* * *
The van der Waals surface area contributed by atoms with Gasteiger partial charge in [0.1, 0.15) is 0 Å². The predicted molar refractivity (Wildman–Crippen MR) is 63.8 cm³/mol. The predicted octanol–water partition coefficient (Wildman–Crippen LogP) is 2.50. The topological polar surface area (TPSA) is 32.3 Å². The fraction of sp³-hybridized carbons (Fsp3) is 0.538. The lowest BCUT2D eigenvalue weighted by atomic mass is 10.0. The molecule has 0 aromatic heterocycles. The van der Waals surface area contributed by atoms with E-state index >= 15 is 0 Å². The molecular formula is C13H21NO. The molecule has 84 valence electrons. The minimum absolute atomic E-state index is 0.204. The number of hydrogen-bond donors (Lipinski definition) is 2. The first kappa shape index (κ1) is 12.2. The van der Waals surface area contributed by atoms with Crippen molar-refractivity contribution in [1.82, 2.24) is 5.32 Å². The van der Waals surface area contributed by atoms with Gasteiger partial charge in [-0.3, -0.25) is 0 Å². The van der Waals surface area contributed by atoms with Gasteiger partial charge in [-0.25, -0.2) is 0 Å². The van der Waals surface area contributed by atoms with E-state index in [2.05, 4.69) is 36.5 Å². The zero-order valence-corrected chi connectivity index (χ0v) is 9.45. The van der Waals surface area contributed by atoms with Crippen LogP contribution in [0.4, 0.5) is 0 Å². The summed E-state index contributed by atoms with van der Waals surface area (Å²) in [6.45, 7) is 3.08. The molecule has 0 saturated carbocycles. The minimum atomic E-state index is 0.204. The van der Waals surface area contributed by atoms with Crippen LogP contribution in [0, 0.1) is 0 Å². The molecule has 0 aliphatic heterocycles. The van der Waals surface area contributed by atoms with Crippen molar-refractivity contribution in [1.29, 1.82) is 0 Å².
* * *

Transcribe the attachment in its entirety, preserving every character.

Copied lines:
The van der Waals surface area contributed by atoms with Gasteiger partial charge in [0.1, 0.15) is 0 Å². The predicted molar refractivity (Wildman–Crippen MR) is 63.8 cm³/mol. The predicted octanol–water partition coefficient (Wildman–Crippen LogP) is 2.50. The topological polar surface area (TPSA) is 32.3 Å². The fraction of sp³-hybridized carbons (Fsp3) is 0.538. The lowest BCUT2D eigenvalue weighted by atomic mass is 10.0. The molecule has 0 aromatic heterocycles. The van der Waals surface area contributed by atoms with E-state index >= 15 is 0 Å². The molecular formula is C13H21NO. The molecule has 84 valence electrons. The minimum absolute atomic E-state index is 0.204. The number of hydrogen-bond donors (Lipinski definition) is 2. The first kappa shape index (κ1) is 12.2. The van der Waals surface area contributed by atoms with Crippen molar-refractivity contribution in [1.82, 2.24) is 5.32 Å². The van der Waals surface area contributed by atoms with Gasteiger partial charge in [-0.3, -0.25) is 0 Å². The van der Waals surface area contributed by atoms with Gasteiger partial charge in [-0.25, -0.2) is 0 Å². The van der Waals surface area contributed by atoms with E-state index in [2.05, 4.69) is 36.5 Å². The zero-order valence-corrected chi connectivity index (χ0v) is 9.45. The van der Waals surface area contributed by atoms with Crippen LogP contribution in [0.4, 0.5) is 0 Å². The summed E-state index contributed by atoms with van der Waals surface area (Å²) in [6.45, 7) is 3.08. The molecule has 0 saturated carbocycles. The minimum atomic E-state index is 0.204. The van der Waals surface area contributed by atoms with Crippen LogP contribution in [0, 0.1) is 0 Å². The molecule has 0 aliphatic heterocycles. The van der Waals surface area contributed by atoms with Crippen molar-refractivity contribution in [1.29, 1.82) is 0 Å².